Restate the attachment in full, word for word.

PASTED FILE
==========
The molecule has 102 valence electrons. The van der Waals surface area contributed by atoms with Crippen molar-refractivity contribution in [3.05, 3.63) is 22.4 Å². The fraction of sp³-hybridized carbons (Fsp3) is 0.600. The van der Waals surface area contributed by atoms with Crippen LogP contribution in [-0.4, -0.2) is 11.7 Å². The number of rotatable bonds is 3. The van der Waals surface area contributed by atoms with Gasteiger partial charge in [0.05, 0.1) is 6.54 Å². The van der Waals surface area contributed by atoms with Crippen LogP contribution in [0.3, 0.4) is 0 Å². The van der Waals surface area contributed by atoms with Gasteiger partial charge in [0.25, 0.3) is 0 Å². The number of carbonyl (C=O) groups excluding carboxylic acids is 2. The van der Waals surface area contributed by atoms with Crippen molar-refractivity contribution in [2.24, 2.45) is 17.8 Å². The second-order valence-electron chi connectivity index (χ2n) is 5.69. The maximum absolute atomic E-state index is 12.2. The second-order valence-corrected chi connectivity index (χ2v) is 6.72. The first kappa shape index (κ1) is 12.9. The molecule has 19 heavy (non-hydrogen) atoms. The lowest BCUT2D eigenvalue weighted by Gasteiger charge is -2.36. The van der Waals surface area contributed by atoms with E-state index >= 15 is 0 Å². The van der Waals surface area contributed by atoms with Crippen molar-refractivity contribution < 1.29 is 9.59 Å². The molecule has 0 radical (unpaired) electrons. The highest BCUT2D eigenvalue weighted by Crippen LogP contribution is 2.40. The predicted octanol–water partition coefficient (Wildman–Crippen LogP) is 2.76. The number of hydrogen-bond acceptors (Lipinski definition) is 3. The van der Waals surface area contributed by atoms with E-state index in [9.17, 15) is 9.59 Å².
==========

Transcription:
The molecule has 102 valence electrons. The van der Waals surface area contributed by atoms with Crippen molar-refractivity contribution in [3.05, 3.63) is 22.4 Å². The fraction of sp³-hybridized carbons (Fsp3) is 0.600. The van der Waals surface area contributed by atoms with Crippen LogP contribution in [-0.4, -0.2) is 11.7 Å². The number of rotatable bonds is 3. The van der Waals surface area contributed by atoms with Gasteiger partial charge in [0.05, 0.1) is 6.54 Å². The van der Waals surface area contributed by atoms with Crippen LogP contribution in [0.3, 0.4) is 0 Å². The van der Waals surface area contributed by atoms with Gasteiger partial charge in [0.25, 0.3) is 0 Å². The number of carbonyl (C=O) groups excluding carboxylic acids is 2. The van der Waals surface area contributed by atoms with Crippen molar-refractivity contribution in [2.24, 2.45) is 17.8 Å². The second-order valence-electron chi connectivity index (χ2n) is 5.69. The maximum absolute atomic E-state index is 12.2. The second-order valence-corrected chi connectivity index (χ2v) is 6.72. The first kappa shape index (κ1) is 12.9. The molecule has 19 heavy (non-hydrogen) atoms. The lowest BCUT2D eigenvalue weighted by Gasteiger charge is -2.36. The van der Waals surface area contributed by atoms with E-state index >= 15 is 0 Å². The van der Waals surface area contributed by atoms with Crippen molar-refractivity contribution < 1.29 is 9.59 Å². The molecule has 0 radical (unpaired) electrons. The highest BCUT2D eigenvalue weighted by Crippen LogP contribution is 2.40. The predicted octanol–water partition coefficient (Wildman–Crippen LogP) is 2.76. The number of hydrogen-bond acceptors (Lipinski definition) is 3. The van der Waals surface area contributed by atoms with E-state index in [9.17, 15) is 9.59 Å².